Things get awkward for Facebook Live streaming
Last year Facebook launched its own live streaming service called Facebook Live. At first it was only active for celebrities – like Ricky Gervais who took a bath live on his Facebook page. But in January they supposedly made it available to anyone with an iPhone, and followed on Android devices in March.
Everyday people, brands and news organisations are now trying out the service. And whenever you do live streaming, there’s a chance something might go wrong. Unfortunately for Facebook, there have been two live streaming failures that have made it a bit awkward for them. Or at least they should feel that way.
The global news service Buzzfeed had an interview with President Obama scheduled in May. It was going to be broadcast live over Facebook. Just about two minutes into the video – Obama hadn’t even arrived yet – the Facebook feed went out.
I haven’t found any official explanation as to what happened exactly, but it must have felt quite awkward when Facebook viewers were redirected to YouTube to watch the live feed there instead. Maybe not so much for Buzzfeed, but for Facebook certainly.
When the glitch happened, around 35,000 viewers were watching live on Facebook. After the feed stopped only about 15,000 watched live on YouTube. Later Buzzfeed posted the recorded video back on Facebook.
The month before Buzzfeed blew up a watermelon on Facebook Live with an audience of over 800,000 without any issues at all. It was the largest audience they’d ever had for a live broadcast. They must have felt pretty confident on the setup to use it for a presidential interview.
But that’s the first lesson learned from this live streaming disaster – always have a backup. Buzzfeed were obviously already setup to live stream on YouTube since the transition was so smooth and quick. Kudos to them for knowing what they are doing (even if Facebook’s service failed them) and having a backup ready.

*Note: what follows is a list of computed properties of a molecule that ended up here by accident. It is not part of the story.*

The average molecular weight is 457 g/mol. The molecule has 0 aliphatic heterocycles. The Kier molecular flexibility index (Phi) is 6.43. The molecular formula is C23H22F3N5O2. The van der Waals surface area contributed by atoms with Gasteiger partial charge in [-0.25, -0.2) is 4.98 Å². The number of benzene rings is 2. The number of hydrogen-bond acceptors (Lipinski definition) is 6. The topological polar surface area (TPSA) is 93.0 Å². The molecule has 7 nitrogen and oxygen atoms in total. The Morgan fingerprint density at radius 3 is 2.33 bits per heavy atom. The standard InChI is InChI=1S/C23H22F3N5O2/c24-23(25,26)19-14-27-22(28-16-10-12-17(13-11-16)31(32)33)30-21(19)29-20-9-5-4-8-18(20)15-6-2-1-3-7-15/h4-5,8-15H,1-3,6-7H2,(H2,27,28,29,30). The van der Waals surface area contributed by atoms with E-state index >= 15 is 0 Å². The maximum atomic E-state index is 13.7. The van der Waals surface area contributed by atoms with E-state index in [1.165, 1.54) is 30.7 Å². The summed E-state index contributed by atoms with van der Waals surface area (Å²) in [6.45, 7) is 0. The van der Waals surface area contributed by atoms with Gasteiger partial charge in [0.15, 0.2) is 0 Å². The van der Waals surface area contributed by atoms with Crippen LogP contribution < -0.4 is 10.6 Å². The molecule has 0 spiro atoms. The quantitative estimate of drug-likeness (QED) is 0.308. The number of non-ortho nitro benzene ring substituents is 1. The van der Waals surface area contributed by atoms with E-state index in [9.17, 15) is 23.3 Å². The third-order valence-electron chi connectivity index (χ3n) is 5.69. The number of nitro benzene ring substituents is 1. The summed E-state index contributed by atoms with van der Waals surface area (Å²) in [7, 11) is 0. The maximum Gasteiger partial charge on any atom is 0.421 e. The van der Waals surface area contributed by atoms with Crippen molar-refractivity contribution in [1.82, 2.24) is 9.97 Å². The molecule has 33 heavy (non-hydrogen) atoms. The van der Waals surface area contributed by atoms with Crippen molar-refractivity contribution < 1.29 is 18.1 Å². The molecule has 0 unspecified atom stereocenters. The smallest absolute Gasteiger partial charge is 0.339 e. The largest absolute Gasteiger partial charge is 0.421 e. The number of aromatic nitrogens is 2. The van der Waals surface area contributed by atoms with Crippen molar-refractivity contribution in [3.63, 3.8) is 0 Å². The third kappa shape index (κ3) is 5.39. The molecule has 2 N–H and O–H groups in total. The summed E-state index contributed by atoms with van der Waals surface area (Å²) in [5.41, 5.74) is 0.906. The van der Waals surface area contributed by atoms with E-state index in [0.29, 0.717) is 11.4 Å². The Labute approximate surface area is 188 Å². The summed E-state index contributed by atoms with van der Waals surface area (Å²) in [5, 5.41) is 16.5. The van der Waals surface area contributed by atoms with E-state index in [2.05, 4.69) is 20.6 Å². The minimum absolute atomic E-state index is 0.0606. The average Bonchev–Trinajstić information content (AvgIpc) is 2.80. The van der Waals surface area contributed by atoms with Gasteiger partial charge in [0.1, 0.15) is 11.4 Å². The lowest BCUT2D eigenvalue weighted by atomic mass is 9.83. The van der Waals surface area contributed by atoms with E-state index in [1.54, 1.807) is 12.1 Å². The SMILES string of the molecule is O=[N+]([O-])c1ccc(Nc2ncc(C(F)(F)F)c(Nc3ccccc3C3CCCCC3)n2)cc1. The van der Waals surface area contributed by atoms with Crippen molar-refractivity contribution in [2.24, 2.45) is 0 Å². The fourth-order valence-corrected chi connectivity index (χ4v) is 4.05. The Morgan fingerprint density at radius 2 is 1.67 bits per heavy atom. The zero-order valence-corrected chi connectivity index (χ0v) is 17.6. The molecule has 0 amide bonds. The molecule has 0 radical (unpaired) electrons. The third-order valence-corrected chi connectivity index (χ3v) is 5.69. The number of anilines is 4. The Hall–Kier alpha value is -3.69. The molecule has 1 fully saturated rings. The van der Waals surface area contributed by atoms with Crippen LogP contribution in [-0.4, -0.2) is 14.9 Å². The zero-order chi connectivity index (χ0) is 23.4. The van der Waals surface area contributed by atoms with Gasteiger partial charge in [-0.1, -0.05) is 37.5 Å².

But the second thing to learn from the video of the interview is that you really need to plan everything out ahead of time, and then plan for the unexpected. You can watch the whole video here, but below is a screen shot of the final moments of the interview.
Notice anything? The President and the interviewer have no heads. The camera setup worked wonderfully for a sit down interview. But they didn’t plan on having the two of them stand up and shake hands at the end did they? The static camera setup couldn’t capture the whole scene when the scene unexpectedly changed. There’s an article on Adweek that noticed the same thing. The author commented on the image by saying, “Somewhere a TV producer is chuckling.”
Another example of the awkwardness potential of live streaming is when Mark Zuckerberg tried to demonstrate the service back in April. The stream was only live a few seconds – with around 118,000 viewers when it “went down”. People were watching from his personal page and only saw the grey couch where Zuckerberg had been sitting moments before.
According to CNBC, Facebook claimed nothing went wrong technically. Instead Zuckerberg decided to change locations before resuming the live stream. But that wasn’t obvious to everyone watching. It looked like something had glitched.
So lesson number two from the Buzzfeed example applies here too. You never know when your CEO is going to get up and decide to move the location on the fly. But if you’re live streaming, you’d better be able to handle the change if he does – and do it without looking like you were caught off guard.
Facebook Live is clearly experiencing growing pains. But given the investment they are making, it will likely become a viable video platform for certain types of video in the future. In the meantime, if you need a reliable way to live stream we’d be happy to answer your questions and get you setup on our service. Grab us on Live chat, email or via phone to speak to our helpful experts.